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We’ve all read the book, “Top Sales Producer Gets Promoted to Sales Management and Fails.” This best-seller has been on the market for a long time. It’s not a new challenge in sales organizations, so what’s the reason that this long-time problem has not been fixed?

Many sales managers are good at the mechanics of sales management. Their one-on-one coaching sessions are focused on sales activity metrics, sales pipeline management and forecasting. But often they lack the soft skills, the emotional intelligence skills, required for effective sales management. There are several to examine, but let’s look at two soft skills that will produce better and sustained sales results. 

Emotional Self-Awareness – That which you are not aware of you cannot change. Sales managers, how do you show up to each and every conversation with your sales team?

Sales managers are busy people, and it’s easy to show up harried and hurried to a coaching session. And because you are busy, you may not be fully present during a coaching session. You arrive to a coaching session armed with technology.  You’ve got your cellphone, what I now refer to as the adult binky, within sight so you don’t miss any incoming messages. Your tablet is nearby. Yeah, that set-up makes your salesperson feel like the most important person in the room. Not.

Or, because you are busy, your body language and tonality might be a little intense, which sends your salesperson into a fight-or-flight state. Instead of really sharing what they need help with, your salesperson smiles and agrees with everything you say. Real worries or concerns are never addressed so the next week, you’re back to discussing the same old selling challenges. 

Are You Aware Of How Are You Showing Up?

The number one way to improve self-awareness is to slow down. Carve out downtime, preferably in the morning before you check your smart phone.  Yes, your emails can wait. You aren’t that important. Sorry. In the stillness, you’ll gain clarity of thought. A cluttered mind is not a clear mind, and you need a clear mind to be an effective leader. In the quiet, you can ask yourself the reflective questions:

  • Was I fully present in all my conversations or am I really getting good at being half-present?
  • Did I pay more attention to my smart phone than my smart salesperson?
  • When I gave coaching advice, did I do a product dump on the salesperson on what to do, instead of really trying to understand why the salesperson isn’t doing what he is supposed to do?
  • Did I treat my salesperson with the same respect as I would my top client?

Stop and reflect. That which you are not aware of you cannot change.

Empathy – Most sales managers actually possess a good deal of empathy, which is the ability to step into another person’s shoes. It’s the ability to know AND care about what another human being is thinking or feeling. The question I always ask my clients is: How can you possibly influence another human being if you don’t know what they are thinking or feeling?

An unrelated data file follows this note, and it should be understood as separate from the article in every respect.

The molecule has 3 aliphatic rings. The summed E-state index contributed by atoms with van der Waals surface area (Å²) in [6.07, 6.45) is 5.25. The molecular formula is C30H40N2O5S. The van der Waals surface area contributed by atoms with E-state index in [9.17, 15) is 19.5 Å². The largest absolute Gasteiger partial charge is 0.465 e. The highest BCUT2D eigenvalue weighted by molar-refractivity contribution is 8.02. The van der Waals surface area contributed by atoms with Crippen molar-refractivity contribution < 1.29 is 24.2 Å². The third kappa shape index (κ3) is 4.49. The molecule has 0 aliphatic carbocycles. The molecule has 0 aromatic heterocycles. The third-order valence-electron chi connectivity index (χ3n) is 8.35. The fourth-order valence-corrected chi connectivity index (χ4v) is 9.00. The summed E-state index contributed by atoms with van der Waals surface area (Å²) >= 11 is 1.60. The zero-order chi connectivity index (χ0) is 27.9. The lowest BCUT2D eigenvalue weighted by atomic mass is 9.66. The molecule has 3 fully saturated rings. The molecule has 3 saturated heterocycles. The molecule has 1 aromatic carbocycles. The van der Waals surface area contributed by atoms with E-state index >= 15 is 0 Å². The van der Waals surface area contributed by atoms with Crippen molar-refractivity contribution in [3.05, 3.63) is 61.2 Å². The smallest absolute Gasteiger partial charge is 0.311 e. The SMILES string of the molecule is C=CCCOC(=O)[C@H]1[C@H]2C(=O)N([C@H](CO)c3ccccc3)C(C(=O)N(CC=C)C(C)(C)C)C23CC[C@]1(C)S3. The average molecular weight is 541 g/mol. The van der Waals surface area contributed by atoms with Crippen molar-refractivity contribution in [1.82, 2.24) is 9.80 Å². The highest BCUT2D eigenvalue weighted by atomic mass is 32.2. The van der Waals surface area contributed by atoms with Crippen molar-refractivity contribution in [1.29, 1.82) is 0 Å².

You can’t.

But sales managers often forget to demonstrate this EQ skill during coaching conversations. Their intention is good, but their approach is way off. They tend to give advice before they give empathy.  

Let me give you an example of an empathy miss during a sales coaching conversation.  Jennifer has been working on an opportunity for nine months. She’s done a great job of meeting with all the buying influences, building relationships and providing thoughtful recommendations to the prospect. Then, out of the blue, a new decision maker joins the prospect’s organization. 

This decision maker has previous relationships that he wants to bring in and be considered for this opportunity. 

If you are like me, my typical response is defaulting to the mechanics of sales management. “Well, let’s strategize on how we can gain access to this new buyer. Let’s brainstorm on how we can leverage our existing relationships so we can still land this deal.” We are great at dispensing advice and solutions.

The problem is that a salesperson can’t hear a sales manager’s great advice until the sales leader demonstrates they understand what their salesperson is thinking or feeling.

The empathetic sales manager may tune into his burning desire to solve the sales problem. With increased awareness, he chooses a different response. He slows down and thinks about the salesperson’s perspective, what is he or she thinking or feeling.  And right now, that salesperson isn’t feeling that good. “That is a bummer. You’ve worked so hard on this opportunity and now I’m guessing you feel like you’re back to square one. And on top of that, you’re probably wondering what you need to do to replace that piece of business that you thought was going to close this month.”  PAUSE.

Sales managers, salespeople can’t hear your great advice until they know that you’ve heard them.

Empathy first, advice second.

Sales management is a blend of hard skills, sales management skills and soft skills, emotional intelligence skills.  This integration of skills creates sales coaching conversations that produce hard sales results.

Salespeople can’t hear your great advice until they know that you’ve heard them.”

Colleen Stanley | President and Founder of SalesLeadership

Learn More

How to Craft the Perfect Sales Pitch By Annie Simms,
Account Executive, Salesforce
The Simple Client Meeting Rules Every Salesperson Should Follow By Laura Stack,
President and CEO, Productivity Keynote Speaker and Author, The Productivity Pro, Inc.
 
 
 

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